Nonprofit Chronicles

Journalism about foundations, nonprofits and their impact

Welcome to the so-called giving season. If you have given to charity, you will soon be inundated with letters and email imploring you to do so again. Giving Tuesday approaches! Gifts will be matched! Bad charities will claim to be good!

Giving is good, but don’t make any impulsive decisions. Instead, consider the work of the philosopher Peter Singer and in particular his book, The Life You Can SaveBeginning on Giving Tuesday, a 10th anniversary edition of the book will be given away by a nonprofit called, not coincidentally, The Life You Can Save.

Some background: The book and the organization can be traced back to an essay written by Singer in the fall of 1971 when thousands of people in what is now Bangladesh were dying from lack of food, shelter and medical care. Their death and suffering was neither inevitable nor unavoidable, Singer wrote in the essay, called Famine, Affluence and Morality.

He argued, first, that is the duty of those of us who are financially comfortable to do what we can to prevent needless death and suffering, and that, second, this moral obligation extends not just to those who we know but to those who are far away.

Singer made the case with a now-famous thought experiment:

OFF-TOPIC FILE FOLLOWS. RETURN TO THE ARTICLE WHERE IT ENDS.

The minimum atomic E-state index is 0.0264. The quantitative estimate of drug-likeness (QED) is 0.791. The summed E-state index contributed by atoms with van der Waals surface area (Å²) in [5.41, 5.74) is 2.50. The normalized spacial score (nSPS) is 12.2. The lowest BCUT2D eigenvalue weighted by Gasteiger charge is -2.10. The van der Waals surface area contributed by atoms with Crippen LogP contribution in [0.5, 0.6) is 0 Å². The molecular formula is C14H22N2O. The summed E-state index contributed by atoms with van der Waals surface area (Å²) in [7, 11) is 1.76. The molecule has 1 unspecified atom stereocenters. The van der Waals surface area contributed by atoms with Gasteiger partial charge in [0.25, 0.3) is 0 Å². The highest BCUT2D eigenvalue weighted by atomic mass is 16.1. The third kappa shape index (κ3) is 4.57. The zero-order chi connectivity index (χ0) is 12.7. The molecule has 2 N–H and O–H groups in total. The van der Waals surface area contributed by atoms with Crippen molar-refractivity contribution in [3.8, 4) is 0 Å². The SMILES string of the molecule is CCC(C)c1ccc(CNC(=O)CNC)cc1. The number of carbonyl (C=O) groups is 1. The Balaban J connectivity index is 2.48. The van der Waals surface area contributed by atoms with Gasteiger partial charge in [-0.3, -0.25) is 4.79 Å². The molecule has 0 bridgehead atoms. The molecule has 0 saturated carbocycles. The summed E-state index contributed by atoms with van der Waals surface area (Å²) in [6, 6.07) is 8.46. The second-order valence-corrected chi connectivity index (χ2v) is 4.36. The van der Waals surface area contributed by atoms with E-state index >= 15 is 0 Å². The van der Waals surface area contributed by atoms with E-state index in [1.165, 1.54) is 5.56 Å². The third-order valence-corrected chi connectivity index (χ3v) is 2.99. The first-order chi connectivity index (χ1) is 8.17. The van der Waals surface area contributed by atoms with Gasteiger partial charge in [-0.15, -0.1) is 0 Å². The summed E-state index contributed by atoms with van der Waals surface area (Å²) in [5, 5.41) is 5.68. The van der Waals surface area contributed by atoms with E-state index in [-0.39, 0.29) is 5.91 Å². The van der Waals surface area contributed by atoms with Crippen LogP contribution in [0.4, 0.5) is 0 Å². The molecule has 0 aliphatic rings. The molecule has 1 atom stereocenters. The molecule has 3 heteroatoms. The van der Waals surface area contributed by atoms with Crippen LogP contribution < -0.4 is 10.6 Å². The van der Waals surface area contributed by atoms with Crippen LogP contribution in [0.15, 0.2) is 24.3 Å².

If I am walking past a shallow pond and see a child drowning in it, I ought to wade in and pull the child out. This will mean getting my clothes muddy, but this is insignificant, while the death of the child would presumably be a very bad thing.

What’s more, he wrote, it should make no difference whether “this is a neighbor’s child ten yards from me or a Bengali whose name I shall never know, ten thousand miles away.”

This a radical argument. If more people felt the urge to help poor people in the developing world, Singer wrote, the affluent would spend less money on themselves, give more away and “our lives, our society, and our world would be fundamentally changed.” His essay was published in an academic journal and taught at colleges. But not much changed — at least not for a while.

You can read the rest of this story on Medium.

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